I have a friend who does faux finishing but is relatively new to the area. He will sometimes give a small discount on a first project if that customer will agree to recommend his work to his neighbors and write a couple on online reviews. Seems to be working well – he’s not out a lot of money on the discounts, and is gaining some influence and new customers, plus the online reviews help with SEO. Win win.

    1.  @CarolDublin I hadn’t thought about SEO wins too! And heck, you can build the discounts into your pricing structure. I’ve seen plenty of operations that basically give discounts if you sneeze, so I don’t know of anyone who’s paying the posted price. Seems a little dis-authentic to me, but what do I know?

      1.  @CarolDublin I don’t mean your friend’s being disauthentic, just the discount-everyone tactic. Sorry if that wasn’t clear!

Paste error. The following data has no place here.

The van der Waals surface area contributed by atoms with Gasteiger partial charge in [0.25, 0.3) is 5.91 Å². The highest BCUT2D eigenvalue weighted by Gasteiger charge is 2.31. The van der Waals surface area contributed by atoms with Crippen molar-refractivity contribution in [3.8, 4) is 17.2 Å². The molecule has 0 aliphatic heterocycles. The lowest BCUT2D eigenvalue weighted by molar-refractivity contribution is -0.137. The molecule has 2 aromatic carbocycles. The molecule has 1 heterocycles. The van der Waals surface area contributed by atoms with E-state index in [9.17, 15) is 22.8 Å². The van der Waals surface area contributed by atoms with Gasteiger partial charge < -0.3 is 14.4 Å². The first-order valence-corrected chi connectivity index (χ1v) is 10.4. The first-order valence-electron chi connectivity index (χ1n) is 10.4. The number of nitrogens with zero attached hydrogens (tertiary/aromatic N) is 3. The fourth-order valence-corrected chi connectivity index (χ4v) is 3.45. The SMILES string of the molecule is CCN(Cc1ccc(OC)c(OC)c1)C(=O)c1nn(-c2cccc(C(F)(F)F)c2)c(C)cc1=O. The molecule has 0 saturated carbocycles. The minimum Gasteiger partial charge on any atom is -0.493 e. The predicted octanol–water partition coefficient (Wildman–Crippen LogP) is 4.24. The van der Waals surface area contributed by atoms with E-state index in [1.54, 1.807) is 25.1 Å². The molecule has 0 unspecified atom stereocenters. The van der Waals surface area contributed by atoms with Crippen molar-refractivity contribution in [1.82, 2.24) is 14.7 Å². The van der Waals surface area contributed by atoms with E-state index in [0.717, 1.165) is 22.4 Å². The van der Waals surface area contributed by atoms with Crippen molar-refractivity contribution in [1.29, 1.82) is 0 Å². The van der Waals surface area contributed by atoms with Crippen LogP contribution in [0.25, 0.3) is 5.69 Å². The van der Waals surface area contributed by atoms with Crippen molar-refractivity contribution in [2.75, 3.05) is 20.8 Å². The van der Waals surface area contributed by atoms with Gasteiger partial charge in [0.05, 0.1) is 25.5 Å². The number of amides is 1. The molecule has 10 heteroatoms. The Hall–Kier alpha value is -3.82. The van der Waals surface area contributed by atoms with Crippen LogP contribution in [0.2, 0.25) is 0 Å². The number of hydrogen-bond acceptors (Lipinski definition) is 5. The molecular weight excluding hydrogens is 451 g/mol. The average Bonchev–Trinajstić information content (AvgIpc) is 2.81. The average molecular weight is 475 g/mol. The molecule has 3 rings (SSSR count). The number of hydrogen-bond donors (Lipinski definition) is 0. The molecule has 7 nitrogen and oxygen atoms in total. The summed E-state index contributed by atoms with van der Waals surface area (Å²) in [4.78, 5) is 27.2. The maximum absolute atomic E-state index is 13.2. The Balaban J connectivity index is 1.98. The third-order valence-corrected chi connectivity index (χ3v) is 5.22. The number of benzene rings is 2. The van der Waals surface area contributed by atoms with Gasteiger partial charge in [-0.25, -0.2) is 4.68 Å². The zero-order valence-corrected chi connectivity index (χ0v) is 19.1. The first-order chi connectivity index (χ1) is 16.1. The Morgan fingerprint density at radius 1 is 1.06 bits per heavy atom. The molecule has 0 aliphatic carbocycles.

2. @Bret @CarolDublin Great point Carol! I think hen ou give discounts to start you can just straight up tell people you’re doing it to get your name out and show the value!
        Bret: ya, I know some businesses that go overboard on the discounts so you NEVER pay the full price, so really the full price is just an illusion to make you FEEL like you’re getting a great deal! Haha. A bit disingenuous I think too.

        1.  @Skropp  @Bret  My friend actually does discount the price – and explains how he arrived at the price and what the discount will be and why. I agree it’s totally disingenuous if the price is always discounted. Guess it’s a delicate balance.

  10. The product I’m considering giving away is twofold:
    1. There’s a software component, a kind of CRM product (Customer Relationship Management) which helps the customer manage their lobby experience. For each incoming guest with an appointment, it will help identify the guest, provide some personal details gleaned during previous visits, and help the greeter connect with that guest in as genuine a fashion as possible.